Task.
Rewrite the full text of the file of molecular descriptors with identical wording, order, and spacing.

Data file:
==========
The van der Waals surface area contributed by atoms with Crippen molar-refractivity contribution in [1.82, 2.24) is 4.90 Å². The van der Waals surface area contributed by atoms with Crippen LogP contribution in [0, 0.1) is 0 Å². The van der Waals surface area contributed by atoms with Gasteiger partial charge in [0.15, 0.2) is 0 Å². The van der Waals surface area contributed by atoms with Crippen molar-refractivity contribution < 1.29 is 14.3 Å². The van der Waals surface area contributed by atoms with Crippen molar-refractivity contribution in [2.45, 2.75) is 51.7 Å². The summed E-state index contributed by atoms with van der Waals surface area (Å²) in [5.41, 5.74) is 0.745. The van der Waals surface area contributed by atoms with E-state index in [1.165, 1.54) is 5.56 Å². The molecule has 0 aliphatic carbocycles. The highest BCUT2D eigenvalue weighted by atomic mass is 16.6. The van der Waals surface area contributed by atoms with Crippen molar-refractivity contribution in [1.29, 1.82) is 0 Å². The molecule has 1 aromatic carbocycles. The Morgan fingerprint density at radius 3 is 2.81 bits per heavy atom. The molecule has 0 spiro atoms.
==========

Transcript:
The van der Waals surface area contributed by atoms with Crippen molar-refractivity contribution in [1.82, 2.24) is 4.90 Å². The van der Waals surface area contributed by atoms with Crippen LogP contribution in [0, 0.1) is 0 Å². The van der Waals surface area contributed by atoms with Gasteiger partial charge in [0.15, 0.2) is 0 Å². The van der Waals surface area contributed by atoms with Crippen molar-refractivity contribution < 1.29 is 14.3 Å². The van der Waals surface area contributed by atoms with Crippen molar-refractivity contribution in [2.45, 2.75) is 51.7 Å². The summed E-state index contributed by atoms with van der Waals surface area (Å²) in [5.41, 5.74) is 0.745. The van der Waals surface area contributed by atoms with E-state index in [1.165, 1.54) is 5.56 Å². The molecule has 0 aliphatic carbocycles. The highest BCUT2D eigenvalue weighted by atomic mass is 16.6. The van der Waals surface area contributed by atoms with Crippen molar-refractivity contribution in [1.29, 1.82) is 0 Å². The molecule has 1 aromatic carbocycles. The Morgan fingerprint density at radius 3 is 2.81 bits per heavy atom. The molecule has 0 spiro atoms.